# Cracked Clock

A clock broke into two pieces.
The numbers on each of the pieces add up to the same total.

Draw a diagram to show how the clock cracked.

## A Mathematics Lesson Starter Of The Day

Topics: Starter | Arithmetic | Problem Solving

• Ruth Seward, Hagley Park Sports College
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• Find the starters wonderful; students enjoy them and often want to use the idea generated by the starter in other parts of the lesson. Keep up the good work
• Y8 set 1 Rawthorpe High School, The Cushtie Krew
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• We think that this was very good. We liked the clock, in fact we thought it was a cracking starter!
Maths rules, Cushtie!
• Sue, St Albans
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• The question can be extended to 'the clock is broken into three pieces with equal sum of 26 -- piece one contains numbers 11, 12, 1, and 2; piece two contains 3, 4, 9, & 10; the rest is piece three'.
Equally, it can be broken into 6 pieces with an equal sum of 13 -- piece one has 12 and 1; piece two has 2 and 11; piece three 3 and 10.
• Russ Skinner, Winnipeg, MB
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• This problem also works by breaking the clock into 3 pieces and 6 pieces. The sum of all the numbers around the clock (1 + 2 + 3...10 + 11 + 12) equals 78. 78 is divisible by 3 and 6.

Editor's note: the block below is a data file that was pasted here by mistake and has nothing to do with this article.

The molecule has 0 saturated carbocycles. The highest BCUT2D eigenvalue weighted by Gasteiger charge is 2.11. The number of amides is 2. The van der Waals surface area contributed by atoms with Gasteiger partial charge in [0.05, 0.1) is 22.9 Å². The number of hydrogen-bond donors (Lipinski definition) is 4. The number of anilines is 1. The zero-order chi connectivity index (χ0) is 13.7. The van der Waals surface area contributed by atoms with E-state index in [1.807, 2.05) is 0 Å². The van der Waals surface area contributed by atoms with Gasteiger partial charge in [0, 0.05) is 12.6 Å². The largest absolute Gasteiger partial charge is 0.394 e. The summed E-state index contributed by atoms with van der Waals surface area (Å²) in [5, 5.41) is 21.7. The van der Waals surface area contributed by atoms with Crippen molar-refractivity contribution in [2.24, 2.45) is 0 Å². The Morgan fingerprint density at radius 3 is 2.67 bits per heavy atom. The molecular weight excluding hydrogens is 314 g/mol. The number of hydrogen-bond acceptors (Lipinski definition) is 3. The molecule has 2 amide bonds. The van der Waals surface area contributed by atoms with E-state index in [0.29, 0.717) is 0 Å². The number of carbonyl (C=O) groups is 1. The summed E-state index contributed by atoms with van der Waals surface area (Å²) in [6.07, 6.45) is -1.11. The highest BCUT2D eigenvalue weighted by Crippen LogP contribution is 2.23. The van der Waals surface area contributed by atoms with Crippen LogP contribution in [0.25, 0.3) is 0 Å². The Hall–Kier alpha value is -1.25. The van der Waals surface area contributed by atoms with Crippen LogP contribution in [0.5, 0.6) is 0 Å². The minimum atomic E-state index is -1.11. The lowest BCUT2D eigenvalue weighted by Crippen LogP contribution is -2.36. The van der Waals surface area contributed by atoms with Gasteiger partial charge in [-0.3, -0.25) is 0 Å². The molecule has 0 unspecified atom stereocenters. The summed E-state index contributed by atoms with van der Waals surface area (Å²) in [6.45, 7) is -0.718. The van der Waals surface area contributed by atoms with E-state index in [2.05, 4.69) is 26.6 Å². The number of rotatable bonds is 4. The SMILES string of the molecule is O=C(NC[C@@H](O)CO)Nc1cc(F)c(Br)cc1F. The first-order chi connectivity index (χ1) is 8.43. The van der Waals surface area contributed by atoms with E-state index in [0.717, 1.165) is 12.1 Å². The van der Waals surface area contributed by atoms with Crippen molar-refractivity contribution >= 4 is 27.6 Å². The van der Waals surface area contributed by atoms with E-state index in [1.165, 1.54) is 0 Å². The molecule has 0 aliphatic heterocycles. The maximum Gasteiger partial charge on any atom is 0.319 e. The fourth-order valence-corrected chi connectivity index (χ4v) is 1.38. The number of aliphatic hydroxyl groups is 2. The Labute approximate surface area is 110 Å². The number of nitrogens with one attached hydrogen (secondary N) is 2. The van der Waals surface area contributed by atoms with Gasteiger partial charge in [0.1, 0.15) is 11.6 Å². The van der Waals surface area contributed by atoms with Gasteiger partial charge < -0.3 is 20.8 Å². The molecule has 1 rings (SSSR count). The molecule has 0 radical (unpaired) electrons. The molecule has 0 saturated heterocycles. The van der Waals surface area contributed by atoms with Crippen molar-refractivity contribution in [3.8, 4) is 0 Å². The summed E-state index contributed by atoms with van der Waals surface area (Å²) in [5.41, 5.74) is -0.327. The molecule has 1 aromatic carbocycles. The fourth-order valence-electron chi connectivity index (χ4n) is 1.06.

• The Best Class Ever (8cd/m2), King Alfred's College OXON
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• We decided that this starter was not explained enough to work it out, so we tried both ways we could thing of and then realised that they were both the same answer.Tash, Ryan and Liam worked this out straight away with others not far behind them.
• Kieran, Weston
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• I found this easy to understand, and once I found pairs of 13 it was easy.

How did you use this starter? Can you suggest how teachers could present or develop this resource? Do you have any comments? It is always useful to receive feedback and helps make this free resource even more useful for Maths teachers anywhere in the world.

Previous Day | This starter is for 24 May | Next Day

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 Teacher, do your students have access to computers such as tablets, iPads or Laptops?  This page was really designed for projection on a whiteboard but if you really want the students to have access to it here is a concise URL for a version of this page without the comments: Transum.org/go/?Start=May24 However it would be better to assign one of the student interactive activities below.

Here is the URL which will take them to a related student activity.

Transum.org/go/?to=cracked

## Extension

Which clockface is the odd one out?

The answer can be found by looking closely at the roman numerals used.

The clock on the right uses IIII for the number 4 while the other two clocks use IV.

Investigate which system of numbers is most common on clocks in your school, home or place of work.

More questions:

• At exactly which times are the hands of the clock pointing in the same direction?
• At exactly which times are the hands of the clock pointing in opposite directions?
• At exactly which times are the hands of the clock perpendicular?

There are more questions like these on the interactive Clock page.

For Students:

For All: